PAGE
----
An Introduction to Solar System Astronomy
Prof. Richard Pogge, MTWThF 2:30
Danish nobleman, brilliant astronomer and instrument builder.
The Man with the Golden Nose
Tycho was a brilliant and pugnacious man. As a student in Rostock in 1566, he lost part of his nose in a sword duel with another student (a third cousin, in fact). For the rest of his life, he wore a false nose he fashioned out of gold and silver (with a common copper one for everyday use), afixed to his face with an adhesive salve (click on the portrait above to see a larger version that makes this as plain as, well, the nose on his face).
The Nova of 1572:
In November of 1572, Tycho noticed a new bright star in the constellation of Cassiopeia. He proceeded to make detailed measurements of it over the next 16 months.
[Click to view full size - 51k]
Uraniborg quickly became the premier center for astronomical research in Europe.
Tycho's 20 years of work at Uraniborg (from 1577 until 1597) produced the following results:
Great Comet of 1577:
Intensive observation of Mars:
All of these observations attest not only to Tycho's considerable skills, but they also contain the seeds of the downfall of the Aristotelian view of the world. Comets and Novae (the latter now understood to be stellar explosions) were thought to be atmospheric phenomena, since change could not occur in the celestial realm. Further, the demonstration that the center of motion of the Great Comet of 1577 was the Sun and not the Earth was a blow to the strict geocentric point of view.
It was Tycho's careful observations of Mars and the planets, however, were to have an importance far beyond Tycho's imagining (or intentions).
1599: Appointed Imperial Mathematicus at Prague
1600: Hired Johannes Kepler as his assistant.
1601: Died in Prague, Kepler took his place.
Tycho made two essential contributions to science: he acquired the finest naked-eye data on the stars and planets, and he hired Johannes Kepler to anaylze these data. Contemporary accounts record that Tycho's dying words were "Let me not seem to have lived in vain". His wish was for Kepler to use his data to prove the truth of his Tychonic system. What he got was something quite different.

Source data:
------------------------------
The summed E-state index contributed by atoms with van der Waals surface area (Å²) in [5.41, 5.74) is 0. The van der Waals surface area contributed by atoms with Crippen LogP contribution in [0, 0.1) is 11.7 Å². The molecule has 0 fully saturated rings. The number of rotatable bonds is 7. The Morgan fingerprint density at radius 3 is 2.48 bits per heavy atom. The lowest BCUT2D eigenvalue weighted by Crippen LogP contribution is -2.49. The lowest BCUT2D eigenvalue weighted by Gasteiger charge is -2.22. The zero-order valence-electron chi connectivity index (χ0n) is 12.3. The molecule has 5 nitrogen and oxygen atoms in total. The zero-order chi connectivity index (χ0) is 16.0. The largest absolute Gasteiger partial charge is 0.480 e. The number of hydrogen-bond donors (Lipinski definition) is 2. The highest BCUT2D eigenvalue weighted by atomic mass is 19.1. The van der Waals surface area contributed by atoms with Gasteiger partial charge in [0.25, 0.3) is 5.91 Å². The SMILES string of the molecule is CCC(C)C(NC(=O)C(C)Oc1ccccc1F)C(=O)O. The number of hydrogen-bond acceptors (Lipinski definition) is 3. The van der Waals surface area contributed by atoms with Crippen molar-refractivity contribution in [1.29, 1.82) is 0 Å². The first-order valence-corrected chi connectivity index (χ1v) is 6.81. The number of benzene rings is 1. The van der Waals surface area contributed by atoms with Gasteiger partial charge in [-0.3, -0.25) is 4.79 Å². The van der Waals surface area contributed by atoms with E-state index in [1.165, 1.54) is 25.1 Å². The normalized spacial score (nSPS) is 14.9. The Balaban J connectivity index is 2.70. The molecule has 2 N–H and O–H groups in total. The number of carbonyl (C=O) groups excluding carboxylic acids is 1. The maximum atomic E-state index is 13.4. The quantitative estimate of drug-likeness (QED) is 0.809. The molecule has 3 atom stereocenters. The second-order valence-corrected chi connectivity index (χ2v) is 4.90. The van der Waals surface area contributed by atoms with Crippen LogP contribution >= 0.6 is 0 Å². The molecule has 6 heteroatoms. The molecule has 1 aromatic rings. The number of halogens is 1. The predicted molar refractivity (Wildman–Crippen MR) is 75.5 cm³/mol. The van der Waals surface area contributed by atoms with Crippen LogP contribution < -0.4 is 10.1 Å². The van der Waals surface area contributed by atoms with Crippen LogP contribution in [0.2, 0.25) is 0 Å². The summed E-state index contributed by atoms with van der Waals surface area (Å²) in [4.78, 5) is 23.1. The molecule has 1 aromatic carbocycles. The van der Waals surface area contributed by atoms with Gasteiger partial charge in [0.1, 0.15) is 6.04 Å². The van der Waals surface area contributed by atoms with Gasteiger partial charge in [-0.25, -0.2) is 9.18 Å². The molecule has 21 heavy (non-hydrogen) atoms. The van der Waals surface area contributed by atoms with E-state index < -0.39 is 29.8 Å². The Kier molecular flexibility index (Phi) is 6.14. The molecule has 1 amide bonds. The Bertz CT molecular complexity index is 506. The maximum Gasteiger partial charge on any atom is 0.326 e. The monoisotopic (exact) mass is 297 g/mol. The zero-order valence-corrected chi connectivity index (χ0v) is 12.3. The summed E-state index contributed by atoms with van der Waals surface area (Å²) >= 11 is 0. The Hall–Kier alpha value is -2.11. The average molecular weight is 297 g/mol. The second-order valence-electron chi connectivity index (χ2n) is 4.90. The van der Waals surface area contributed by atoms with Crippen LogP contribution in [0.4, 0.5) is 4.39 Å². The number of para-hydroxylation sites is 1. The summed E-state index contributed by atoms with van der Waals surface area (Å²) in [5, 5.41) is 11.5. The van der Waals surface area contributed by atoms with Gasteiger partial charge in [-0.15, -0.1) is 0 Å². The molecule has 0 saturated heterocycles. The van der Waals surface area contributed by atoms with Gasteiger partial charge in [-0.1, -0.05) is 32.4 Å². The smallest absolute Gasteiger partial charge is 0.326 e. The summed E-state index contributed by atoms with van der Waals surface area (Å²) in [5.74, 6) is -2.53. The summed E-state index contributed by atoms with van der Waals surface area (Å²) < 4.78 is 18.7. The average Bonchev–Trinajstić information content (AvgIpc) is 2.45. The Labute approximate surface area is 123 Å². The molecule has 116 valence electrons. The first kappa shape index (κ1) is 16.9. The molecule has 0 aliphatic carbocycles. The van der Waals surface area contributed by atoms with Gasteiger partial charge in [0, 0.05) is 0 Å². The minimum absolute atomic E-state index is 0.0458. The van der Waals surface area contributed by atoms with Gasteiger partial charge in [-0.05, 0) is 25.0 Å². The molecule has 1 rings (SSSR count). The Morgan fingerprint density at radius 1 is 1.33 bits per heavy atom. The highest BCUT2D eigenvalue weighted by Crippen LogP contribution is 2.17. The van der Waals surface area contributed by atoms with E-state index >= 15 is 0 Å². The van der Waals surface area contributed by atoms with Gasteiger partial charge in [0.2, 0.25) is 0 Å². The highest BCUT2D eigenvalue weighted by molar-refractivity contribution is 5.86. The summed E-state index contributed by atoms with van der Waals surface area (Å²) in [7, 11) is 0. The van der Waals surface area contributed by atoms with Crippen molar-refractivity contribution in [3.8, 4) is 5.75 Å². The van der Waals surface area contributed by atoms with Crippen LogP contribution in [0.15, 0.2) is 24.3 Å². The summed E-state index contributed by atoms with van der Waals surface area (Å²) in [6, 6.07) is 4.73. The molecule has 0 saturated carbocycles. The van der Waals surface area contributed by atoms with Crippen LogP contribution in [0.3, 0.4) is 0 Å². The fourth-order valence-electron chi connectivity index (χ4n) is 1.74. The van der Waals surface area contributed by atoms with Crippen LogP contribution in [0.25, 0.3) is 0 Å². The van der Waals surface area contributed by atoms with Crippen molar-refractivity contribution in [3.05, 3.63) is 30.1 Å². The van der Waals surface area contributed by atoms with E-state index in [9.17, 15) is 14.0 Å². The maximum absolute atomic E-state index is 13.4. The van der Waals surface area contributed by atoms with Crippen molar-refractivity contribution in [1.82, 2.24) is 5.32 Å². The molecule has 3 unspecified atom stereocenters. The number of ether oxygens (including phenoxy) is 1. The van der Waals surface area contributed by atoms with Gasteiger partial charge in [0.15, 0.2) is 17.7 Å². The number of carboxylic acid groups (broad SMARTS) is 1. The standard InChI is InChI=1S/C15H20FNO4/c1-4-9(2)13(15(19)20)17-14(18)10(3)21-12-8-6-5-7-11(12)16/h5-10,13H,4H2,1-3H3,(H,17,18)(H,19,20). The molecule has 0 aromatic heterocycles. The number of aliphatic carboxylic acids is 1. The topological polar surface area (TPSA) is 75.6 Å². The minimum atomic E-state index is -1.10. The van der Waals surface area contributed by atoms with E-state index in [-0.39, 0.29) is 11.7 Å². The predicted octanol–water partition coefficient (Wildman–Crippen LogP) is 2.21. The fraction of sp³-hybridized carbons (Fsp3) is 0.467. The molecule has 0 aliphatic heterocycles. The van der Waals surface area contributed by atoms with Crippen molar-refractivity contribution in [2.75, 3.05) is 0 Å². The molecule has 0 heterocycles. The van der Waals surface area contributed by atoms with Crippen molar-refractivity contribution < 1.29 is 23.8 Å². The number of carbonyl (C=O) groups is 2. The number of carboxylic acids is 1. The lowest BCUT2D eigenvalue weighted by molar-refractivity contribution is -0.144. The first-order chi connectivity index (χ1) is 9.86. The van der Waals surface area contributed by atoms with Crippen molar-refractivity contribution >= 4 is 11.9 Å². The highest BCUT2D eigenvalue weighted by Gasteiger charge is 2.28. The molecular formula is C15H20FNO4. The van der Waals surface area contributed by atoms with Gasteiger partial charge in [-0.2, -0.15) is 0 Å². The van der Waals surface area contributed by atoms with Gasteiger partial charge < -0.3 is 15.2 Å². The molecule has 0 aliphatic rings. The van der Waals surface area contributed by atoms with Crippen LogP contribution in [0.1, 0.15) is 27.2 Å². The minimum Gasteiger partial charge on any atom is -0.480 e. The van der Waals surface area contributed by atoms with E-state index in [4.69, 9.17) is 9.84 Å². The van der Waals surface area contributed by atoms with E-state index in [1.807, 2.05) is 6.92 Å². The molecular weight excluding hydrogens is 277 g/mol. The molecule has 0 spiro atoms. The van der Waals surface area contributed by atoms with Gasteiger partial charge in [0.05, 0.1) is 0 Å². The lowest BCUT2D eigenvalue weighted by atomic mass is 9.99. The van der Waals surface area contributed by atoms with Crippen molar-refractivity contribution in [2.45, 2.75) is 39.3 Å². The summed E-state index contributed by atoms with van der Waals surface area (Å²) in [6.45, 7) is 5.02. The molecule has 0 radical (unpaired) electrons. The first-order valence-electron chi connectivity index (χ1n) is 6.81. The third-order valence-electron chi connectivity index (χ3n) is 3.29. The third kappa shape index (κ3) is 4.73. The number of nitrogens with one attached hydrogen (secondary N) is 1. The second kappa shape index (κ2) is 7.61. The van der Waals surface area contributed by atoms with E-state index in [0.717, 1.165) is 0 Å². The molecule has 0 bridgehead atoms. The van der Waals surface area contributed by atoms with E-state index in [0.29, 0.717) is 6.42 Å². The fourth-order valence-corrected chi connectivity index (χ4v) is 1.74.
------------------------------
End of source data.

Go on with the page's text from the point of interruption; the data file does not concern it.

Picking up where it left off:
Brilliant but tormented mathematician born in Germany.
Inherited Tycho's data along with his post of Imperial Mathematicus in 1601.
Kepler began analyzing the orbit of Mars in 1601. Task took 4 years.
This led him to question his assumptions:
Published the results of his work in 1609 in the Astronomia Nova (New Astronomy), which contained the first and second of his three laws of planetary motion.
Ellipses are characterized by two numbers:
Example: The Orbit of Mars: a = 1.5237 AU, e = 0.0934
The Second Law (sometimes called the "Equal Areas Law") provides a geometric description of the change in speed that completely eliminates epicycles and all of the other baggage of the Ptolemaic and Copernican systems. It also signalled the final rejection of uniform circular motion.
Kepler's Third Law applied to the Planets
|Planet||a (AU)||P (yr)||a3||P2||P2/a3|
[The data used to create the table above are from the JPL Solar System Dynamics Group website, using their tables of Approximate Positions of the Major Planets and the table of Physical Characteristics of the Planets.]
Kepler's Third Law did not appear until 1618 in his Harmonice Mundi (The Harmony of the World). In this book Kepler made a much deeper exploration of his ideas of harmony in mathematics, music, and the heavens, even going so far as to set the motions of the planets to music, with rising pitch indicating faster orbital speed following his Second Law!
Despite the apparently mystical tone of this work, Kepler has deeply committed to the idea that physical causes underlied the motions of the planets, and he felt that the existance of a "harmonic" relation between the period and semi-major axis of an orbit was proof of this.
To answer why, we need Physical Laws of planetary motion.
The correct physical explanation had to wait nearly 70 years until the work of Isaac Newton.
The title of this lecture, The Watershed, is borrowed from the title of a biography of Kepler by Arthur Koestler (which itself is an excerpt from his longer book, The Sleepwalkers). Koestler's book is interesting if opinionated, and I do not agree with all of his ideas (in particular, I have issues with his rough treatment of Galileo, and his belief that Kepler's work proves his [Koestler's] ideas about of the essential role of the irrational in scientific discourse). Despite this, it is provocative and interesting reading.